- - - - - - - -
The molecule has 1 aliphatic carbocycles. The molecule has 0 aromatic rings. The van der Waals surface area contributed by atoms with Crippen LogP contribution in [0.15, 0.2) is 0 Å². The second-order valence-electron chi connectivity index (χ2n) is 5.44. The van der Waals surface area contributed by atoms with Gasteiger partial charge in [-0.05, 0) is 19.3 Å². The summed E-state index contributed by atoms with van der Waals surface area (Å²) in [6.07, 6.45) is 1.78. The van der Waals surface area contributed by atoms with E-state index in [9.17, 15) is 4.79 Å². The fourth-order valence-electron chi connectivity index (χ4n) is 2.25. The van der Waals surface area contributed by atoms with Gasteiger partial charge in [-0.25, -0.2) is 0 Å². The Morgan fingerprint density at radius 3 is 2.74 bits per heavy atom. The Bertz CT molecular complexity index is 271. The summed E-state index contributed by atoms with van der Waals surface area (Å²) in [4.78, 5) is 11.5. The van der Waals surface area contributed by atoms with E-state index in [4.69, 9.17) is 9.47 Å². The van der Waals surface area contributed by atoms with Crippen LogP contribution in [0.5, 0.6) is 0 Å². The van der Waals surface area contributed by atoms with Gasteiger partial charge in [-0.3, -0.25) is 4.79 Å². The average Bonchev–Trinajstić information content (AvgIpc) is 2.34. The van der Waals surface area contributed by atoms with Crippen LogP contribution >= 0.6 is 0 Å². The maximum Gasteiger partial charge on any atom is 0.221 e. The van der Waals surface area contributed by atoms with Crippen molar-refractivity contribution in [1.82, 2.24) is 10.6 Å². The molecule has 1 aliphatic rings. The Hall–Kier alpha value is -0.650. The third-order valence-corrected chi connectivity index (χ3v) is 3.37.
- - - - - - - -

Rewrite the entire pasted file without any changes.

The molecule has 1 aliphatic carbocycles. The molecule has 0 aromatic rings. The van der Waals surface area contributed by atoms with Crippen LogP contribution in [0.15, 0.2) is 0 Å². The second-order valence-electron chi connectivity index (χ2n) is 5.44. The van der Waals surface area contributed by atoms with Gasteiger partial charge in [-0.05, 0) is 19.3 Å². The summed E-state index contributed by atoms with van der Waals surface area (Å²) in [6.07, 6.45) is 1.78. The van der Waals surface area contributed by atoms with E-state index in [9.17, 15) is 4.79 Å². The fourth-order valence-electron chi connectivity index (χ4n) is 2.25. The van der Waals surface area contributed by atoms with Gasteiger partial charge in [-0.25, -0.2) is 0 Å². The Morgan fingerprint density at radius 3 is 2.74 bits per heavy atom. The Bertz CT molecular complexity index is 271. The summed E-state index contributed by atoms with van der Waals surface area (Å²) in [4.78, 5) is 11.5. The van der Waals surface area contributed by atoms with E-state index in [4.69, 9.17) is 9.47 Å². The van der Waals surface area contributed by atoms with Crippen LogP contribution in [0.5, 0.6) is 0 Å². The van der Waals surface area contributed by atoms with Gasteiger partial charge in [-0.3, -0.25) is 4.79 Å². The average Bonchev–Trinajstić information content (AvgIpc) is 2.34. The van der Waals surface area contributed by atoms with Crippen LogP contribution >= 0.6 is 0 Å². The maximum Gasteiger partial charge on any atom is 0.221 e. The van der Waals surface area contributed by atoms with Crippen molar-refractivity contribution in [1.82, 2.24) is 10.6 Å². The molecule has 1 aliphatic rings. The Hall–Kier alpha value is -0.650. The third-order valence-corrected chi connectivity index (χ3v) is 3.37.